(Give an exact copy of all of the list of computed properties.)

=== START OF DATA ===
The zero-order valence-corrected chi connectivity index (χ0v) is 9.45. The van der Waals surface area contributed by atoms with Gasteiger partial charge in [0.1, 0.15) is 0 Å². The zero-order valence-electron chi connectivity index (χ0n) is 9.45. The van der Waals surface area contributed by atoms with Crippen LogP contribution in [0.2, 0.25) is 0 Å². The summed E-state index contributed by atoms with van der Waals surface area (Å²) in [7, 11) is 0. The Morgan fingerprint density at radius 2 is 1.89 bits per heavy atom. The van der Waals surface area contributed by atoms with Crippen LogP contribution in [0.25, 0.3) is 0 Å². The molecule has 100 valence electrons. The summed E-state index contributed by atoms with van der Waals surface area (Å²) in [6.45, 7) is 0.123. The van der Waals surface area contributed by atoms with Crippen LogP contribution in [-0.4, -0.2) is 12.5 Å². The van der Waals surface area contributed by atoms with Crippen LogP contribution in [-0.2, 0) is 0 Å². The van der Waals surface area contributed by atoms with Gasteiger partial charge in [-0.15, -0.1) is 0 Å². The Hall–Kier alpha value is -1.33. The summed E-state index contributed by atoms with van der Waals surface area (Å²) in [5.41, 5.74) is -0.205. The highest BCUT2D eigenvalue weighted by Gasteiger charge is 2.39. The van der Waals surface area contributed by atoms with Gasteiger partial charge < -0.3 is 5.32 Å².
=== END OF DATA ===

The zero-order valence-corrected chi connectivity index (χ0v) is 9.45. The van der Waals surface area contributed by atoms with Gasteiger partial charge in [0.1, 0.15) is 0 Å². The zero-order valence-electron chi connectivity index (χ0n) is 9.45. The van der Waals surface area contributed by atoms with Crippen LogP contribution in [0.2, 0.25) is 0 Å². The summed E-state index contributed by atoms with van der Waals surface area (Å²) in [7, 11) is 0. The Morgan fingerprint density at radius 2 is 1.89 bits per heavy atom. The van der Waals surface area contributed by atoms with Crippen LogP contribution in [0.25, 0.3) is 0 Å². The molecule has 100 valence electrons. The summed E-state index contributed by atoms with van der Waals surface area (Å²) in [6.45, 7) is 0.123. The van der Waals surface area contributed by atoms with Crippen LogP contribution in [-0.4, -0.2) is 12.5 Å². The van der Waals surface area contributed by atoms with Crippen LogP contribution in [-0.2, 0) is 0 Å². The van der Waals surface area contributed by atoms with Gasteiger partial charge in [-0.15, -0.1) is 0 Å². The Hall–Kier alpha value is -1.33. The summed E-state index contributed by atoms with van der Waals surface area (Å²) in [5.41, 5.74) is -0.205. The highest BCUT2D eigenvalue weighted by Gasteiger charge is 2.39. The van der Waals surface area contributed by atoms with Gasteiger partial charge < -0.3 is 5.32 Å².